Large scale agent-based modeling of the humoral and cellular immune response

Department of Biomedical Engineering, Johns Hopkins University, 21218, Baltimore, MD, USA; Department of Biological Engineering, Massachusetts Institute of Technology, 02139, Cambridge, MA, USA; Department of Mathematics and Computer Science, University of Catania, 95125, Catania, Italy; Neurology and Centre for Experimental Neurological Therapies (CENTERS), S. Andrea Hospital Site, Sapienza University of Rome, 00189, Roma, Italy; University of Milan Via Manzoni 56, 20089, Humanitas, Rozzano, Milan, Italy
LNCS 01/2011; 6825:15-29. DOI: 10.1007/978-3-642-22371-6_2
Source: DBLP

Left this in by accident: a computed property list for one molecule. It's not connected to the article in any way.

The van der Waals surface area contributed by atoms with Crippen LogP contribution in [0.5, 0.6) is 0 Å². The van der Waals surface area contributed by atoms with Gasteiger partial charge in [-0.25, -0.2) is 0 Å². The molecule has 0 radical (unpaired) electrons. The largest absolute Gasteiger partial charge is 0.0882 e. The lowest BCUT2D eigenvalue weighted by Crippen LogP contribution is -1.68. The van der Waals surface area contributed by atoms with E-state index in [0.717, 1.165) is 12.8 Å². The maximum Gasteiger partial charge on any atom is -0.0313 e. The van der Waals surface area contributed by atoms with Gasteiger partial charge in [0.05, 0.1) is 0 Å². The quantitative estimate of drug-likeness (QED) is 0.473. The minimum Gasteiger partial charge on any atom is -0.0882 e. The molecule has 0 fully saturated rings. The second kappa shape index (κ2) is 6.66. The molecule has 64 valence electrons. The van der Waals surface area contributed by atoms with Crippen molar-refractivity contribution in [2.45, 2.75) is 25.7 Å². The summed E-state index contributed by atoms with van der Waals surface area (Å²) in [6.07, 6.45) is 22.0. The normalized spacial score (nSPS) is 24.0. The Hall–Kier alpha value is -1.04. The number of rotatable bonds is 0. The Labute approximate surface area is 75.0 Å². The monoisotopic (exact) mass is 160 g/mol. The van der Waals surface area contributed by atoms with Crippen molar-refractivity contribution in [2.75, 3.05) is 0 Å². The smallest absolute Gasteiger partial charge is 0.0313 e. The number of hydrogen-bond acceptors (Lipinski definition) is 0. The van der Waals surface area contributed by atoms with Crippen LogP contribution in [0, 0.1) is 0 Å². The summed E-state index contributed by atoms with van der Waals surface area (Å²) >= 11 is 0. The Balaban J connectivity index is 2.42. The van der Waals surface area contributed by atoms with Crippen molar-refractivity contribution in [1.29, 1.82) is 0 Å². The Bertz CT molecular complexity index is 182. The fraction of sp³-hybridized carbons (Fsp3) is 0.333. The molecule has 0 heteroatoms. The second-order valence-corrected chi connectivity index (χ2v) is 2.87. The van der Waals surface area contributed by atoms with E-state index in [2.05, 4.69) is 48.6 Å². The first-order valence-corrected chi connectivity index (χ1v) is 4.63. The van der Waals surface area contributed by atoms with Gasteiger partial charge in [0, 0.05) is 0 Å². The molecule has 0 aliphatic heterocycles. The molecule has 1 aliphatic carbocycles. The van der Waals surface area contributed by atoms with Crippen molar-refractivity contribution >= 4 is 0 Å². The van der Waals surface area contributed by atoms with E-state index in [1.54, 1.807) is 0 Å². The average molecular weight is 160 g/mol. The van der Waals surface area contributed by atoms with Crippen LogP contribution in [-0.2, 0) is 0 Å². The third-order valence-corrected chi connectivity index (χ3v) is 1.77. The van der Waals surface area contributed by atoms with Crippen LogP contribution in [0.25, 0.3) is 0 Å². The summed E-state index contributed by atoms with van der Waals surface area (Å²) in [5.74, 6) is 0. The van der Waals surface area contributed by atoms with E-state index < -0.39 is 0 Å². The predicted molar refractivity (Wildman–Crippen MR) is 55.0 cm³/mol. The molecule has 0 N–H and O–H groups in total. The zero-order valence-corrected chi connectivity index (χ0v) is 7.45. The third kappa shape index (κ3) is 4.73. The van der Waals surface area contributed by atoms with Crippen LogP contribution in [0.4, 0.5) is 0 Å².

ABSTRACT The Immune System is, together with Central Nervous System, one of the most important and complex unit of our organism. Despite great advances in recent years that shed light on its understand-ing and in the unraveling of key mechanisms behind its functions, there are still many areas of the Immune System that remain object of ac-tive research. The development of in-silico models, bridged with proper biological considerations, have recently improved the understanding of important complex systems [1,2]. In this paper, after introducing major role players and principal functions of the mammalian Immune System, we present two computational approaches to its modeling; i.e., two in-silico Immune Systems. (i) A large-scale model, with a complexity of representation of 10 6 − 10 8 cells (e.g., APC, T, B and Plasma cells) and molecules (e.g., immunocomplexes), is here presented, and its evolution in time is shown to be mimicking an important region of a real im-mune response. (ii) Additionally, a viral infection model, stochastic and light-weight, is here presented as well: its seamless design from biological considerations, its modularity and its fast simulation times are strength points when compared to (i). Finally we report, with the intent of mov-ing towards the virtual lymph note, a cost-benefits comparison among Immune System models presented in this paper.

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